PSA: Investing Your Money Is Not the Same as Gambling


PSA: Investing Your Money Is Not the Same as Gambling

Investing in the stock market isn’t completely foolproof. A certain amount of risk is involved, and this leads some people to compare investing to gambling or playing the lottery. But this is a weak, if not completely inaccurate, comparison that prevents a lot of people from building wealth. Here’s how.

I recently talked about this comparison in a conversation with Laurie Itkin, financial advisor and author. She mentioned that the comparison doesn’t make sense for many reasons, but mainly because of the odds. When you invest properly, and follow some basic rules, the odds are highly in your favor. But that’s not the case with gambling. I asked Itkin to elaborate:

Let’s say you spend $ 5 a week on lottery tickets for 20 years. That’s $ 260 a year or $ 5,200 after 20 years. Will you hit the lottery? Perhaps, but your odds of winning are extremely low. The U.S. stock market on average returns about 8% a year. During the past three years it has done much better but there have been a couple of years where it’s done much worse, such as in 2008. But the longer the time horizon, the higher the probability that you will recognize average annual returns of 8%.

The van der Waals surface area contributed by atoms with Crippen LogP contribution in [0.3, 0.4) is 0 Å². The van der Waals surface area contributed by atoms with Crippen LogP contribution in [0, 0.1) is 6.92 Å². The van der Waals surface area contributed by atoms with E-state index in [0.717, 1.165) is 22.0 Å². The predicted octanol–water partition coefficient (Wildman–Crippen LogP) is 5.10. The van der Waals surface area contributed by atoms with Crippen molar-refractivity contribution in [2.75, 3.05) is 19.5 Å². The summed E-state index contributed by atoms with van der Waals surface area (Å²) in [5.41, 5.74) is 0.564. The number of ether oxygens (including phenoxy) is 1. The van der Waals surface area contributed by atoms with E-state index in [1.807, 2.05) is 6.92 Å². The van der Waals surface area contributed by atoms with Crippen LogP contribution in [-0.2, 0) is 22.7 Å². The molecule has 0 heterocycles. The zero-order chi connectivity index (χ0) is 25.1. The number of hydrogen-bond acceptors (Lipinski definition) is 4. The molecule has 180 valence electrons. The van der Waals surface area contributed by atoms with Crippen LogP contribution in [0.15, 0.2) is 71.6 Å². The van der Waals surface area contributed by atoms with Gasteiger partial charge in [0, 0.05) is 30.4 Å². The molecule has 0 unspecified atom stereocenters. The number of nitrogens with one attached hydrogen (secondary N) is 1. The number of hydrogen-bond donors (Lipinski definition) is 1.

If you’re still skeptical, consider the ratio of people who have built their wealth with the help of investing to those who have built their wealth via lottery scratchers.

This isn’t to say there’s absolutely no risk involved with investing. And that risk, despite the explanation and the odds, might be too much for some. Maybe you don’t want to be at the mercy of the market. But, keep in mind, you’re still at the mercy of inflation. Without investing, that could end up costing you.

Need even more convincing? Check out this lengthy argument from InvestorGuide.

Photo by Lisa Brewster.

Two Cents is a new blog from Lifehacker all about personal finance. Follow us on Twitter here.



Stop Gambling With Customer Retention [Infographic]


Companies that increase customer retention rates by 5% can increase profits by as much as 95% according to the following Sparked infographic.

Despite that fact, however, most companies don’t focus on retention, instead relying on chance to keep their customers.

Businesses may be ignoring customer-retention efforts because of various fallacies—for example, that one or two poor experiences or episodes cause churn. “Churn more often results from a series of episodes over time,” states Sparked. “Focus on the entire journey, the overall experience.”

Another fallacy is that satisfying customers is good enough. Satisfied customers, however, are not necessarily passionate or loyal customers: “Earn customers’ active advocacy by delighting them at key moments,” suggests Sparked.

To find out more about customer retention fallacies, realities, and remedies, check out the infographic:

Veronica Maria Jarski is the Opinions editor and a senior writer at MarketingProfs.

Twitter: @Veronica_Jarski

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